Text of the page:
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I may not be allowed, for John Vander Waeyen, the liberty to dissent, in what pray shall I be allowed it? But I will suffer no mortal ever to deprive me of this liberty. But, good sir, whenever I am to dispute, I defire my method of writing may be as different from yours as poslible. While your language breathes nothing but harshness, mine shall be all mildness. As in this difpute, I have struck out every word, that had but the least tendency to harshness, and substituted fofter. And let this suffice, by way of specimen, concerning the types. "

putes but harmours as polike my meente


. Of the Sacraments of grace down to Abraham.

1. TIE have explained with what wisdom and condescen

VV fion, God saw it proper to confirm and seal the promises of his covenants by certain sacred symbols. As he did this under the covenant of works, so especially he was likewise pleased to do the same upon introducing the covenant of grace. To which, under whatever æconomy it stood, he appended, as it were, certain peculiar signs and seals, which the church has, now for many ages paft, been accustomed to call sacraments. In some of the types, which we have already explained, and in others of the like nature, there was also, indeed, something sacramental; as they prefigured the Messiah and the spiritual benefits he was to procure for his people : yet more especially we call by the name of facraments, those things, which were given by God to man, to be seals of his covenant, or earnests and pledges of his favour.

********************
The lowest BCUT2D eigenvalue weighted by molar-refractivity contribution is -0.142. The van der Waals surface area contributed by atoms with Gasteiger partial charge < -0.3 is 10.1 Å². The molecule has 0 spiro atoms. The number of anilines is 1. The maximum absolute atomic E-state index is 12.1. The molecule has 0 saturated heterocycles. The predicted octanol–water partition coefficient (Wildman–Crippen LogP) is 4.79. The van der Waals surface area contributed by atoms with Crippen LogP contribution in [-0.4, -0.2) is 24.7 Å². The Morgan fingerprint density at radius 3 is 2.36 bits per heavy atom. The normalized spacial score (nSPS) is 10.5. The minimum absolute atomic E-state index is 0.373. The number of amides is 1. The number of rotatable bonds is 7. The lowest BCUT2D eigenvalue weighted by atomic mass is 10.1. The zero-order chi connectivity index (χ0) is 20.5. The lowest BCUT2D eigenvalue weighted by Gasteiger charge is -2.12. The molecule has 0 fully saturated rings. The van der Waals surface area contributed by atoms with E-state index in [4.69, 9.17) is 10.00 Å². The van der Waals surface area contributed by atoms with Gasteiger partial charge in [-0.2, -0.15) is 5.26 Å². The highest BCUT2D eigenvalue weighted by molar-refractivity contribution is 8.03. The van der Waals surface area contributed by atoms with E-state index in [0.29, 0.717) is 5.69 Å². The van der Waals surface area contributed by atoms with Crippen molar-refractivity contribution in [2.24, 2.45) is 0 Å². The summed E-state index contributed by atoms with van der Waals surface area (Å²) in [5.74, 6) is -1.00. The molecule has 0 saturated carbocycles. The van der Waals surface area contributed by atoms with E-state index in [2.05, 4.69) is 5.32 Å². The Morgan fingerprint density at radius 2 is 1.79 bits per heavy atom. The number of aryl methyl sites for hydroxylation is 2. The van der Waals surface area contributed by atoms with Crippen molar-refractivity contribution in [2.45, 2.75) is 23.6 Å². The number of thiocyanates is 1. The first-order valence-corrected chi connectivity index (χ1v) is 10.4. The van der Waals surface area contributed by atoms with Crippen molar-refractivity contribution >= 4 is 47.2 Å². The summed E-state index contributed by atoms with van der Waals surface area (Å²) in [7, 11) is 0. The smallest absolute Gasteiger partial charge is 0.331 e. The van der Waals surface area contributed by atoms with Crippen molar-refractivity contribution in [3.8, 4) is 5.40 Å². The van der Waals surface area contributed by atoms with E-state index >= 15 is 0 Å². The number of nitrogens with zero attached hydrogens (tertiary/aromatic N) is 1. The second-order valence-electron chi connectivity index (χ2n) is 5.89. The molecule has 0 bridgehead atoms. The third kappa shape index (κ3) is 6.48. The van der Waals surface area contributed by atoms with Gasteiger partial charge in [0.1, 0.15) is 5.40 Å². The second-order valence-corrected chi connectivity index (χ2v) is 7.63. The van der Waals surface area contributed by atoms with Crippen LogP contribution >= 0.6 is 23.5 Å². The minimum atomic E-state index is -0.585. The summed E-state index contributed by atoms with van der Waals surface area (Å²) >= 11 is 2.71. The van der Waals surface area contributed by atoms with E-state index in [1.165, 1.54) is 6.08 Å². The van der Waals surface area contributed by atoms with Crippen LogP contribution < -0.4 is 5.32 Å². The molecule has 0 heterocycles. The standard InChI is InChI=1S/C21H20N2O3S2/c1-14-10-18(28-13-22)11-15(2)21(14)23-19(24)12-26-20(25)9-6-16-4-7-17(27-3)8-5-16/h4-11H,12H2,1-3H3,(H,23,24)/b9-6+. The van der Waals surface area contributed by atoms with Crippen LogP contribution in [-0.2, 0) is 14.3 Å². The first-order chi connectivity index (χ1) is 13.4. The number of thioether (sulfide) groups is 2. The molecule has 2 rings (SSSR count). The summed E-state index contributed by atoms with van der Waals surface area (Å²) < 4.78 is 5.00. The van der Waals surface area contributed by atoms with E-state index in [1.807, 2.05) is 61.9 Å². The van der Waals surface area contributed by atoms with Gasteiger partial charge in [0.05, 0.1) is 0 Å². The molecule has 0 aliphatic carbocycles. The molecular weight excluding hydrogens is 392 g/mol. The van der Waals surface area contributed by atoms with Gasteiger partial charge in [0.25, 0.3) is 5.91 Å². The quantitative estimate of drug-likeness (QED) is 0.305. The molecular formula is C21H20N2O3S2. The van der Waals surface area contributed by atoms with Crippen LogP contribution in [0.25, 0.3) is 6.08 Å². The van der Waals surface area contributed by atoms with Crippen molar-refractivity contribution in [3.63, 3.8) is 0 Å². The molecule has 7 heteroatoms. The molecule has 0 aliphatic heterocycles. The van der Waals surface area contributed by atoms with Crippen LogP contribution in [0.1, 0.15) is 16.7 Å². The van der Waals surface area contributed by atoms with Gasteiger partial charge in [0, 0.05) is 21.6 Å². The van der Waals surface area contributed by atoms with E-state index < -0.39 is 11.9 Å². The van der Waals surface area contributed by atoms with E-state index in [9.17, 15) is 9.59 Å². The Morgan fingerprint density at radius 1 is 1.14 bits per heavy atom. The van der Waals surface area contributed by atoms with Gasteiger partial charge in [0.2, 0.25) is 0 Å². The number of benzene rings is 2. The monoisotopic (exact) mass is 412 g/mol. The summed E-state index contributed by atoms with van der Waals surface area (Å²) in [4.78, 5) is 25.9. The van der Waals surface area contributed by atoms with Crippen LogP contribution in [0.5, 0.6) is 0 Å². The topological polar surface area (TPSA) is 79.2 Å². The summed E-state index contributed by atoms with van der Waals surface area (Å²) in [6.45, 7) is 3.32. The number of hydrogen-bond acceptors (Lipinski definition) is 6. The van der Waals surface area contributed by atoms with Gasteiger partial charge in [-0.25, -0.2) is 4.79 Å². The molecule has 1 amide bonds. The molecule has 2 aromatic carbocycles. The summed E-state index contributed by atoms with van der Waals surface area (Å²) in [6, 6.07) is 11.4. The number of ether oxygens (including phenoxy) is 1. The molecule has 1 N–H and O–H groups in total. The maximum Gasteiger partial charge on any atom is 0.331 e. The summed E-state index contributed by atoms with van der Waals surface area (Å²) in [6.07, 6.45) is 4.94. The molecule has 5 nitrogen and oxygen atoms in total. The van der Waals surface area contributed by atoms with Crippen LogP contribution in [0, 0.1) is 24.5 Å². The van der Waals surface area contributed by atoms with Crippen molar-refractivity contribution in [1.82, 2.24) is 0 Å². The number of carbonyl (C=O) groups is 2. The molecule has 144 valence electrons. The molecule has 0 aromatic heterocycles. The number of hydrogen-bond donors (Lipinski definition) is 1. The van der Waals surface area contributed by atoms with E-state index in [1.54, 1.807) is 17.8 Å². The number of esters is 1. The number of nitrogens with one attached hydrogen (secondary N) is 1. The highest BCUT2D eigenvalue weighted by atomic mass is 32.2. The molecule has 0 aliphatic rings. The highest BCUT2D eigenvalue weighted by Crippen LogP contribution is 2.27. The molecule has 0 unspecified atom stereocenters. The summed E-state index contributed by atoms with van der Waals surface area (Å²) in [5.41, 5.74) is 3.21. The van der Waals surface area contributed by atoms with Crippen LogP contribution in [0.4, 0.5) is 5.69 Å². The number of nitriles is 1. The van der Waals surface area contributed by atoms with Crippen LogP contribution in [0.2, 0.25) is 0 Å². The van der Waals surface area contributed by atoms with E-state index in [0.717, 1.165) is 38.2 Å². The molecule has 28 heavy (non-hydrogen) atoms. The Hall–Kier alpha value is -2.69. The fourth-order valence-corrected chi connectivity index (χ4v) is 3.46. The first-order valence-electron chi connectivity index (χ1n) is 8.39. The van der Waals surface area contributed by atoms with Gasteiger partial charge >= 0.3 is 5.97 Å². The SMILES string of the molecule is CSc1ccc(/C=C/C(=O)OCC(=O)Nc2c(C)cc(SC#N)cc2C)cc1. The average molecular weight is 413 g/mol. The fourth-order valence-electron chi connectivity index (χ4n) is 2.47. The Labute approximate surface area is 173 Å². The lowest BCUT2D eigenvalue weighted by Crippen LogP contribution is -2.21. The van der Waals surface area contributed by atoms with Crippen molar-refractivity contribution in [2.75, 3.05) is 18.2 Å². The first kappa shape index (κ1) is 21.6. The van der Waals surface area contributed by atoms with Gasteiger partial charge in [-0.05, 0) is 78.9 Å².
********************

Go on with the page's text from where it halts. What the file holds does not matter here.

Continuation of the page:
II. And these again, were indeed, very different; consisting either in things natural, on which God inscribed that character in order to be vouchers and seals of his testaments. To which Calvin refers Noah's ark, Instit. lib. iv. c. 14. $ 18. Or in things miraculous; such as the manna, which was rained down from heaven, and the water issuing out of the rock, which constituted the miraculous meat and drink of the Israelites in the wilderness: or in certain ceremonies, and sacred rites, instituted by God to represent spiritual things. Some were also extraordinary, in favour of some certain persons, and but of a short continuance. Others ordinary, given for the use of the whole church, and not to cease but with that particular æconomy of the covenant. And hence it is, that in reckoning up the sacraments of

the the Old Testament, divines are not agreed; for some take the term in a larger extent, and others in a more restricted sense. We are not inclined to confine ourselves within too narrow bounds : but shall freely and calmly consider, according to our capacity, what has any relation to a facrament, in every period of time.